Things You'll Need
2 coupling joints
New PVC section
Underground PVC pipes can sustain damage due to encroaching tree or plant roots, or from animals digging underground. Repairing an underground PVC pipe will require some effort on your part to dig up the broken pipe. Locating the leak can also present a challenge. Once you've identified the leak, you can easily make the repairs at very little cost and complete them within about 6 hours, after the sealants have all set.
Locate the leak; you'll spot it easily if you have a flooded area in your yard. In addition, if the PVC pipe connects to a sprinkler system, the damaged line will simply not operate the sprinklers attached to that line.
Turn off the water main. You may need to contact the city to have your water shut off if your home runs off of city water, or you may have access to shut off the water main directly at your home.
Dig along the side and top of the PVC pipe. Locate the leak, and expose the surrounding area alongside that pipe to evaluate it for further damage.
Evaluate whether you will need to replace the entire PVC line, or just that section of piping. If you have a long section of pipe that appears intact, replacing the entire line may not be cost efficient.
Cut out a section of pipe by sawing through the pipe 6 inches outward from each side of the damaged area. This will ensure you also cut out any hairline fractures or other damaged parts in that area.
Evaluate the surrounding area of soil for what may have caused the damage to the pipe. If a tree or plant root seems to be the culprit, cut the root entirely around the piping—it should extend to no more than 4 feet from the piping. If possible, transplant the tree or plant to avoid future problems along the same PVC line.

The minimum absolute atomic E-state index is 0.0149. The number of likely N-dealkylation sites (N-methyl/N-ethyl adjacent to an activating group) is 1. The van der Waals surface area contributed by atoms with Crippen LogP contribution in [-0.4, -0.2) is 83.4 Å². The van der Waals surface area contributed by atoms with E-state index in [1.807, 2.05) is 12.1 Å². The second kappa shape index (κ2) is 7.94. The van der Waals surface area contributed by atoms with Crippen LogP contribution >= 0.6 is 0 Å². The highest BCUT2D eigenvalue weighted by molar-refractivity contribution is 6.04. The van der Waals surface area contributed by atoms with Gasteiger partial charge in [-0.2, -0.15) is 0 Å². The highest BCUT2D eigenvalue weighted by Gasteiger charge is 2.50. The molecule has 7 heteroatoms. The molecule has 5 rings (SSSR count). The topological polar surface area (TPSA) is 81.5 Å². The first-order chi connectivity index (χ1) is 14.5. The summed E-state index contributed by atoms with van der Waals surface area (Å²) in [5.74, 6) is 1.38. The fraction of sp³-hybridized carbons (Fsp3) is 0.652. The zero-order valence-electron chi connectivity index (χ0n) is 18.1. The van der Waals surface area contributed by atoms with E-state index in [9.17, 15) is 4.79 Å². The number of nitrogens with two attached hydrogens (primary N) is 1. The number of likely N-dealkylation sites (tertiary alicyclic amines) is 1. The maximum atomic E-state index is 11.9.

Cut a new portion of PVC pipe to put in the remaining gap on the line. Make sure it will fit snugly and securely without any gaps.
Apply the silicon sealant along the ends of each side of the new PVC pipe part. Place the new section in place along the line, securing it in place. Hold it for several minutes to ensure it will not slip.
Install the coupling joints over each of the sealant lines. Tighten them securely in place, and let them set for at least 2 hours.
Turn the water main back on and test the line to ensure the sealant has set and that no other leaks have developed along the line. Let the system run for at least 20 minutes.
Once you have tested the new line and determined that it runs smoothly, place the surrounding dirt back around the PVC pipe and cover it up completely as before.
Lauren Farrelly has been writing and producing for television since 2003. She has experience covering sports, business news and general news events for CNBC, ESPN and Bleacher Report. Farrelly has a BA in broadcast journalism from Arizona State University.